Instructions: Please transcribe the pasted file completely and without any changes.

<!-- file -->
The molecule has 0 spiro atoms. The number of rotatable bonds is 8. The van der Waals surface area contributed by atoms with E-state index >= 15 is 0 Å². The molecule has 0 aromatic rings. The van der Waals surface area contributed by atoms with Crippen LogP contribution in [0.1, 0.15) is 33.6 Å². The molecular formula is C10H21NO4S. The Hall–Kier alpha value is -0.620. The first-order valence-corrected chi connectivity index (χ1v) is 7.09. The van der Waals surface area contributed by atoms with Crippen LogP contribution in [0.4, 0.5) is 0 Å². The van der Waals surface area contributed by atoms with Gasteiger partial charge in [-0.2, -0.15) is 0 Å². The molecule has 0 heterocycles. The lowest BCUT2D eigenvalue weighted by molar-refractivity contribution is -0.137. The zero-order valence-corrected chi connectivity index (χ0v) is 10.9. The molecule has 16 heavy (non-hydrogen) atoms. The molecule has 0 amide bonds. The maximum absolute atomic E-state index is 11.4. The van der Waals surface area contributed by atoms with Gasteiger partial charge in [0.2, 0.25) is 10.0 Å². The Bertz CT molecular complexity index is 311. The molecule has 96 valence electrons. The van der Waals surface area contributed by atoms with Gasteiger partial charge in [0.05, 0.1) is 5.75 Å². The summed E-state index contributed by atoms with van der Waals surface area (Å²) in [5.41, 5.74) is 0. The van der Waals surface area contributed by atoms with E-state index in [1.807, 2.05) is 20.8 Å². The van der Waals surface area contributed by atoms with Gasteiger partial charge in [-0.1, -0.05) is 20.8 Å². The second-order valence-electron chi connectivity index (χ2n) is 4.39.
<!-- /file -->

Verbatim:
The molecule has 0 spiro atoms. The number of rotatable bonds is 8. The van der Waals surface area contributed by atoms with E-state index >= 15 is 0 Å². The molecule has 0 aromatic rings. The van der Waals surface area contributed by atoms with Crippen LogP contribution in [0.1, 0.15) is 33.6 Å². The molecular formula is C10H21NO4S. The Hall–Kier alpha value is -0.620. The first-order valence-corrected chi connectivity index (χ1v) is 7.09. The van der Waals surface area contributed by atoms with Crippen LogP contribution in [0.4, 0.5) is 0 Å². The van der Waals surface area contributed by atoms with Gasteiger partial charge in [-0.2, -0.15) is 0 Å². The molecule has 0 heterocycles. The lowest BCUT2D eigenvalue weighted by molar-refractivity contribution is -0.137. The zero-order valence-corrected chi connectivity index (χ0v) is 10.9. The molecule has 16 heavy (non-hydrogen) atoms. The molecule has 0 amide bonds. The maximum absolute atomic E-state index is 11.4. The van der Waals surface area contributed by atoms with Gasteiger partial charge in [0.2, 0.25) is 10.0 Å². The Bertz CT molecular complexity index is 311. The molecule has 96 valence electrons. The van der Waals surface area contributed by atoms with Gasteiger partial charge in [0.05, 0.1) is 5.75 Å². The summed E-state index contributed by atoms with van der Waals surface area (Å²) in [5.41, 5.74) is 0. The van der Waals surface area contributed by atoms with E-state index in [1.807, 2.05) is 20.8 Å². The van der Waals surface area contributed by atoms with Gasteiger partial charge in [-0.1, -0.05) is 20.8 Å². The second-order valence-electron chi connectivity index (χ2n) is 4.39.